IP-based results are not helpful when someone is researching information on distant locations.
The patent application instead looks to a “dominant location” for a query:
A dominant location is, for example, a prominent location that is agreed upon by a majority of people who know the answer to the query.
If a query has a dominant location, it may be used as the location intent for that query.
However, detecting a dominant location is difficult because it is a subjective and collective measure: it is the location existing in the collective human knowledge.
How website locations affect search
On the flip side, to complete search intent analysis, you will also need to understand where the websites are located to match a relevant search.
Similar to a Map, you need a starting point and a destination point. The searcher would be the starting point, whereas the destination is the local website.
Types of Locations
A paper from Microsoft Research: Web Resource Geographic Location Classification and Detection (pdf) discuss three different types of locations for websites:
Provider-Location – The actual geographic location of the owner of a website.
Content-Location – The location that the content of a site may be about.
Serving-Location – The geographic scope of the audience that the site aims to reach.
Classification & Detection algorithms show us it is vital to have an address (NAP) on every page of your website, relevant content to your location, and clearly distinguish where you perform business. It might be evident to people where your business is located, but search crawlers might need more help.
Method and system for web resource location classification and detection
Invented by Chuang Wang, Wei-Ying Ma, and Xing Xie
Assigned to Microsoft
US Patent Application 20060206624
Published September 14, 2006
Filed: March 10, 2005
A method and system for identifying locations associated with a web resource is provided. The location system identifies three different types of geographic locations: a provider location, a content location, and a serving location. A provider location identifies the geographic location of the entity that provides the web resource. A content location identifies the geographic location that is the subject of the web resource. A serving location identifies the geographic scope that the web page reaches. An application can select to use the type of location that is of particular interest.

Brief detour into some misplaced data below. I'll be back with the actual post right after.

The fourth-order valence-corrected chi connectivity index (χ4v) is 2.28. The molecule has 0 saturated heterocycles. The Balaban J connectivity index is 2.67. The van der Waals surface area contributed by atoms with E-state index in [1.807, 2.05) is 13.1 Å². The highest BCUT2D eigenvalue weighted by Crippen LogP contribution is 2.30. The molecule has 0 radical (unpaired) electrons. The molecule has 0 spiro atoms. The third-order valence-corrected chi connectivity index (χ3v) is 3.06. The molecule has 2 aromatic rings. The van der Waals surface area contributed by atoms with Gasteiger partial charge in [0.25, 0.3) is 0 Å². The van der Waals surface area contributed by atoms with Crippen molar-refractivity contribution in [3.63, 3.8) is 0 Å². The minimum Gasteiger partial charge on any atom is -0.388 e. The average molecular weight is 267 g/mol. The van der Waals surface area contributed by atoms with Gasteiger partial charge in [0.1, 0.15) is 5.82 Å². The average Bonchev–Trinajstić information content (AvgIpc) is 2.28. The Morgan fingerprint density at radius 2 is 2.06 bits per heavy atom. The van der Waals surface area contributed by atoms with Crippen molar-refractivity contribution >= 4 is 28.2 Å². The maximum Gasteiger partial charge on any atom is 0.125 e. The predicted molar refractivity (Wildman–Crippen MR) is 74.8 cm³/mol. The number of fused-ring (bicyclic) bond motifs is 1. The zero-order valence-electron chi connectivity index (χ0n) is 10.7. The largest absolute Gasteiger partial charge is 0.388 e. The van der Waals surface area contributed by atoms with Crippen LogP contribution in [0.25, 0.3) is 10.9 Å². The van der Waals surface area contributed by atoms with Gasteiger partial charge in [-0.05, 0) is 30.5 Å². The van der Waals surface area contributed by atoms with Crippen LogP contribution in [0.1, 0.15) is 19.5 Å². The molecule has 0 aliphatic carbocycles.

Why is this type of information necessary to search engines?
People want relevant information about the surrounding areas they live in. If they need gas, food, or help, they typically require immediate and local results. If search engines cannot accomplish this, they will use another service to find this information.
Credit must be given to Bill Slawski; I started reading his articles and found them too advanced, so I started re-writing them to understand the patents better. For a more advanced understanding of these patents, please check out his blog.
How does Location Queries affect Search Results?
The notion of location is central to the way in which we understand and interact with the world. When we search for something on the internet, we are often looking for information that is specific to a particular place. For example, if we want to find a restaurant in our town, we might enter the query “restaurants in [town name].” This type of query is known as a location query. Location queries can have a significant impact on search results. This is because different places often have different concentrations of businesses and organizations that offer the same or similar products and services. As a result, a location query can help to narrow down the field of potential search results and make it easier to find the information that we are looking for. In addition, location queries can also be used to personalize search results. For example, if we live in New York but enter the query “restaurants in Los Angeles,” we might see different results than someone who lives in Los Angeles and enters the same query. This is because search engines can use our location to customize the results that they provide, showing us relevant results based on our current location. Location queries can be an important tool for finding information on the internet, and they can also help to personalize
Published on: 2021-05-05
Updated on: 2022-06-09